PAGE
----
A striking French taxi drivers displays the message, Uber Go Home during a national protest about competition from private car ride firms.Photograph: Charles Platiau/ReutersA French court has fined Uber and two of its executives for running an illegal transport service with non-professional drivers in the first such criminal case in Europe.It was the first time executives from the world s most valuable venture-capital backed startup have gone on trial, though the company has become embroiled in many legal battles as it has expanded to 60 countries since its founding in 2009.They had faced a possible maximum sentence of five years in jail and a €1.5m fine.UberPop has been declared illegal by courts in Italy, Spain and Germany, and appeals are pending in Belgium and the Netherlands.The company s problems in Europe have led it to shift its focus to its service staffed by professional drivers, which has grown rapidly in France and now employs about 10,000 drivers.
New Yorkers now have another way to call a taxi from their phone: Juno, a new ride-hailing app that is looking to poach drivers and passengers away from Uber.Juno was founded by Talmon Marco, an entrepreneur who made a fortune when Viber, the messaging app he founded, was sold to Rakuten for $900 million.Basically, Juno says that it's much friendlier to drivers than Uber and Lyft — it pays them more, for example.But to riders, that doesn't matter as much as whether the app works as advertised.The new app was quietly launched in beta earlier this month, and we took a ride.Here's what it's like:   View As: One PageSlides
MoreAn illustration picture shows the logo of car-sharing service app Uber on a smartphone next to the picture of an official German taxi sign in Frankfurt, September 15, 2014.REUTERS/Kai PfaffenbachFRANKFURT Reuters - A court on Thursday upheld Germany's ban on low-cost ride-hailing service UberPOP, in a further setback for Uber Technologies UBER.UL which faces legal battles throughout Europe.The Higher Regional Court in Frankfurt rejected Uber's appeal against the verdict by a lower court last year in March, which set stiff fines for any violations of local transport laws after German taxi operator group Taxi Deutschland filed a complaint.The European Commission cautioned member states last week against erecting roadblocks or even outright bans on the "sharing economy", which has also made home rentals popular among holidaymakers, by enforcing decades or even centuries-old laws.UberPOP, a smartphone app that links private drivers with passengers via their mobile phones, has prompted taxi driver protests across Europe and to date has been declared illegal by courts in Italy, Spain and Germany, while appeals are pending in Belgium and the Netherlands.In a separate case on Thursday, a French court slapped a 800,000 euros $900,000 fine on Uber for running an illegal transport service using non-professional drivers.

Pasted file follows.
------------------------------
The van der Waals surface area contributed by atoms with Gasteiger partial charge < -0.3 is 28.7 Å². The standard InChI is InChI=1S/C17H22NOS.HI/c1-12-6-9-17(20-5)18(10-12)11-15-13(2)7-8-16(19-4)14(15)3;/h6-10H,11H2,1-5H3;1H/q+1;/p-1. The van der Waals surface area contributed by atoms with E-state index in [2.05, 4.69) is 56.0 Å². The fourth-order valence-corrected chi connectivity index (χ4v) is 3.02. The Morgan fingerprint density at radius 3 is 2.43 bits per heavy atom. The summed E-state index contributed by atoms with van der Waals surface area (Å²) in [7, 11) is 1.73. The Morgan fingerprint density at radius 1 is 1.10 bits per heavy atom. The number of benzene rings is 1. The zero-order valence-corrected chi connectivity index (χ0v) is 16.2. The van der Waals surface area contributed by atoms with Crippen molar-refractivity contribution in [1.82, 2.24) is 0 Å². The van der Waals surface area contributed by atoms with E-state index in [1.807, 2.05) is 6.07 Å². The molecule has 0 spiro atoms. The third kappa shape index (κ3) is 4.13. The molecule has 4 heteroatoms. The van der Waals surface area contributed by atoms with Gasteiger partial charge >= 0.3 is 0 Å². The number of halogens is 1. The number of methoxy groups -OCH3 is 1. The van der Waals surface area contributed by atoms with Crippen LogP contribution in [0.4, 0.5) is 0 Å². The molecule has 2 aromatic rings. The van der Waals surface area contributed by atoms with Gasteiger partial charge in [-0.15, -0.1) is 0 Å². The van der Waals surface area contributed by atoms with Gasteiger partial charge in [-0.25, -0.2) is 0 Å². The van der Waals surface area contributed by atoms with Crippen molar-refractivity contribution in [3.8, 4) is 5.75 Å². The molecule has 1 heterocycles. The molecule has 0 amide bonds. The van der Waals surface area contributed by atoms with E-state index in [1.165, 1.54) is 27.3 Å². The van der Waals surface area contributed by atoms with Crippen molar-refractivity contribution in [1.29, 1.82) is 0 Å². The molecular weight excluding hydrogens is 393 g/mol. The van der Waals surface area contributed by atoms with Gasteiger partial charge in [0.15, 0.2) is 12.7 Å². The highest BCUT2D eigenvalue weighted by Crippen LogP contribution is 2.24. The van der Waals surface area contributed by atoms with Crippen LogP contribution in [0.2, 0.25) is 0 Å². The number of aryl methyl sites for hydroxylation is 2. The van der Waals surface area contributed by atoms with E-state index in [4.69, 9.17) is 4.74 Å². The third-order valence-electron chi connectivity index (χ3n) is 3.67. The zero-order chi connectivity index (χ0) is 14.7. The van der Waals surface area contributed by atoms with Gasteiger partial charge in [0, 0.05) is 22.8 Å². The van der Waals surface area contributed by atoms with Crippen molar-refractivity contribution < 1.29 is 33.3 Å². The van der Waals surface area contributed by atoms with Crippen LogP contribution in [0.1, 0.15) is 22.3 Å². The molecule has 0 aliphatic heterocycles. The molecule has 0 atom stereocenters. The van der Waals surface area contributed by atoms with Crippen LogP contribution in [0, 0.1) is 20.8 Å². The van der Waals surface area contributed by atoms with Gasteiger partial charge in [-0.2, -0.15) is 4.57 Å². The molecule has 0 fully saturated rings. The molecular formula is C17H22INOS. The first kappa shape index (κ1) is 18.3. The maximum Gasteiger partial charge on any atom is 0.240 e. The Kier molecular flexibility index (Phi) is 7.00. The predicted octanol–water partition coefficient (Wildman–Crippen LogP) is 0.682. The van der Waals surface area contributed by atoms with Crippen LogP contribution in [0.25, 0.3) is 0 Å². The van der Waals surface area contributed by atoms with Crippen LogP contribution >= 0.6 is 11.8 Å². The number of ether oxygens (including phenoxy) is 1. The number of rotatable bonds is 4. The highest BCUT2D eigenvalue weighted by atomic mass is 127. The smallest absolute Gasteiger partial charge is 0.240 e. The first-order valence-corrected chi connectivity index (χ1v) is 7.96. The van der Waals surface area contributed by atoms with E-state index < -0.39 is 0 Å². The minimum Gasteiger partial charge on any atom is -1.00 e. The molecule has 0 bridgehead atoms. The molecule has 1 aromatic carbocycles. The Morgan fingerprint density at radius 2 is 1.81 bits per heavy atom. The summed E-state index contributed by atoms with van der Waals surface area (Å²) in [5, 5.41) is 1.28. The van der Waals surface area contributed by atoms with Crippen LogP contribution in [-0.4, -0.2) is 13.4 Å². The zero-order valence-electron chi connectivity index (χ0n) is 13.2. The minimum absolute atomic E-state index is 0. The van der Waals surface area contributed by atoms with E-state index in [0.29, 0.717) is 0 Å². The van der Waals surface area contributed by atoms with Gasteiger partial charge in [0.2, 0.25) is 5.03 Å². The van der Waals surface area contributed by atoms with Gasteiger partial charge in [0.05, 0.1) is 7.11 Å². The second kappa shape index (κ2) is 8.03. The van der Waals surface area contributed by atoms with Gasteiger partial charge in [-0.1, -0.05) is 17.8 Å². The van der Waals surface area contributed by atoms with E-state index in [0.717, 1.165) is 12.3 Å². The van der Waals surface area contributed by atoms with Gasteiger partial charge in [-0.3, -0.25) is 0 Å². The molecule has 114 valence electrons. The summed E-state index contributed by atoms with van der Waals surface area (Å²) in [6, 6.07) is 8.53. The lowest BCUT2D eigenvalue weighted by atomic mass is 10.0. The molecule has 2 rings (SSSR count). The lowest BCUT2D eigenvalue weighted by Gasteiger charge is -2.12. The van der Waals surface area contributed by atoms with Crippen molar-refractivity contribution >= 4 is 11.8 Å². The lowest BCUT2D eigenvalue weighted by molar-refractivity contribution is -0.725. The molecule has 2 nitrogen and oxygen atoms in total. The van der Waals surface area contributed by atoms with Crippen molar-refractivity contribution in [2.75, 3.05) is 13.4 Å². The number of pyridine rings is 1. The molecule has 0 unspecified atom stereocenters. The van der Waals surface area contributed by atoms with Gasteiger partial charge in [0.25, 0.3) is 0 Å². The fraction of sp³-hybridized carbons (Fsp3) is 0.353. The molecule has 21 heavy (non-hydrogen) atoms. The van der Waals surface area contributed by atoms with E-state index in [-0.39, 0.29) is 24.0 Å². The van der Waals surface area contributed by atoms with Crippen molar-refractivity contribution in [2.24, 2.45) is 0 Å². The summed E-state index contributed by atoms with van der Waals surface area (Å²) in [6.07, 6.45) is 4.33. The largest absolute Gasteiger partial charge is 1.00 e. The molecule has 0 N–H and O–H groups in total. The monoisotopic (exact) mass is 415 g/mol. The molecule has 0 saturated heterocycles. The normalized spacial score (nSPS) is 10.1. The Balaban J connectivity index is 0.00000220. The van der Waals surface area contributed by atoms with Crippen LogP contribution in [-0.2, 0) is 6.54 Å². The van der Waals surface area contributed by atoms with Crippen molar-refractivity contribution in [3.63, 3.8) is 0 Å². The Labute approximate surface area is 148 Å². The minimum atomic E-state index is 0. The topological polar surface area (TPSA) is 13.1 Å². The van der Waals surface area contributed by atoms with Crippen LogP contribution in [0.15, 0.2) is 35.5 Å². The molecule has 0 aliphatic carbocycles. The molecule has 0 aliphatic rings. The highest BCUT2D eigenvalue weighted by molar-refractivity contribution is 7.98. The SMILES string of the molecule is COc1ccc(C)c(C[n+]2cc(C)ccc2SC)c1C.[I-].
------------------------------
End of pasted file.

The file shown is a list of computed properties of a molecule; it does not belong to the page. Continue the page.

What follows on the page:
Image copyrightA court in France has fined the app-based taxi firm, Uber for running an illegal transport service that used non-professional drivers.Legal battlesThe French Parliament voted to outlaw UberPop and other similar services in 2014.It followed pressure from licensed taxi drivers that accused UberPop of unfair competition because it used non-professional drivers.Uber has been involved in many legal battles since it was founded in 2009, and expanded worldwide.Pierre-Dimitri Gore-Coty, Uber's director for Europe, Middle East and Africa was fined €30,000 and Thibaud Simphal, the company's manager in France was fined €20,000, with both of them ordered to pay half.In a statement it said "We stopped UberPop last summer and we are disappointed by this judgment.